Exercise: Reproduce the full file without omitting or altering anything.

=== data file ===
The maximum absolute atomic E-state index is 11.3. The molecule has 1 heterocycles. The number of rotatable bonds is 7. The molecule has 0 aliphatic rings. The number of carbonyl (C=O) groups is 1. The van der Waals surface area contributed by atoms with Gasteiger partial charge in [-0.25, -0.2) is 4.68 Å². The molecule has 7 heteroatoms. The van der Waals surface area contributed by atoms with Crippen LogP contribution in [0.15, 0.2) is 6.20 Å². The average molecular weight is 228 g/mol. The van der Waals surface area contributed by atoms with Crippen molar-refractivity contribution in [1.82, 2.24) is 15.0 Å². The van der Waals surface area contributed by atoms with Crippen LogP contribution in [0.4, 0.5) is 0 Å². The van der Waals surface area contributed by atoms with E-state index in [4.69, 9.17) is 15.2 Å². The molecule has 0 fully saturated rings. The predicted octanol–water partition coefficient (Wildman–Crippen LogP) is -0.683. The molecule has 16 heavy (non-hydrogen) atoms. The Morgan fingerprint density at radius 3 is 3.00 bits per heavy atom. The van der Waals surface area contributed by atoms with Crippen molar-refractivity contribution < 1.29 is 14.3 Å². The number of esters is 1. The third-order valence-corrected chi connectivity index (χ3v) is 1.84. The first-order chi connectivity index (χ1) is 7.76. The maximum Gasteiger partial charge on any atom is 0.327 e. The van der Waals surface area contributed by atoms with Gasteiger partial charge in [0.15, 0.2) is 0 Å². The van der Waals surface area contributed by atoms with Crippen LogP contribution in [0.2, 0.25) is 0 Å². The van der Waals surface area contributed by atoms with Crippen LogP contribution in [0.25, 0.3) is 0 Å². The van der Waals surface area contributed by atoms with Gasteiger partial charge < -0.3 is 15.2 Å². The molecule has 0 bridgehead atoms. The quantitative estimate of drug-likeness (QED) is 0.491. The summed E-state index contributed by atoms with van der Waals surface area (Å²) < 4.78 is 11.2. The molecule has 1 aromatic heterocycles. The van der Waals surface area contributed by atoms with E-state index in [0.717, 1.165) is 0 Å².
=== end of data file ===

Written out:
The maximum absolute atomic E-state index is 11.3. The molecule has 1 heterocycles. The number of rotatable bonds is 7. The molecule has 0 aliphatic rings. The number of carbonyl (C=O) groups is 1. The van der Waals surface area contributed by atoms with Gasteiger partial charge in [-0.25, -0.2) is 4.68 Å². The molecule has 7 heteroatoms. The van der Waals surface area contributed by atoms with Crippen LogP contribution in [0.15, 0.2) is 6.20 Å². The average molecular weight is 228 g/mol. The van der Waals surface area contributed by atoms with Crippen molar-refractivity contribution in [1.82, 2.24) is 15.0 Å². The van der Waals surface area contributed by atoms with Crippen LogP contribution in [0.4, 0.5) is 0 Å². The van der Waals surface area contributed by atoms with E-state index in [4.69, 9.17) is 15.2 Å². The molecule has 0 fully saturated rings. The predicted octanol–water partition coefficient (Wildman–Crippen LogP) is -0.683. The molecule has 16 heavy (non-hydrogen) atoms. The Morgan fingerprint density at radius 3 is 3.00 bits per heavy atom. The van der Waals surface area contributed by atoms with Crippen molar-refractivity contribution < 1.29 is 14.3 Å². The number of esters is 1. The third-order valence-corrected chi connectivity index (χ3v) is 1.84. The first-order chi connectivity index (χ1) is 7.76. The maximum Gasteiger partial charge on any atom is 0.327 e. The van der Waals surface area contributed by atoms with Gasteiger partial charge in [0.15, 0.2) is 0 Å². The van der Waals surface area contributed by atoms with Crippen LogP contribution in [0.2, 0.25) is 0 Å². The van der Waals surface area contributed by atoms with Crippen LogP contribution in [0.25, 0.3) is 0 Å². The van der Waals surface area contributed by atoms with Gasteiger partial charge < -0.3 is 15.2 Å². The molecule has 0 bridgehead atoms. The quantitative estimate of drug-likeness (QED) is 0.491. The summed E-state index contributed by atoms with van der Waals surface area (Å²) < 4.78 is 11.2. The molecule has 1 aromatic heterocycles. The van der Waals surface area contributed by atoms with E-state index in [0.717, 1.165) is 0 Å².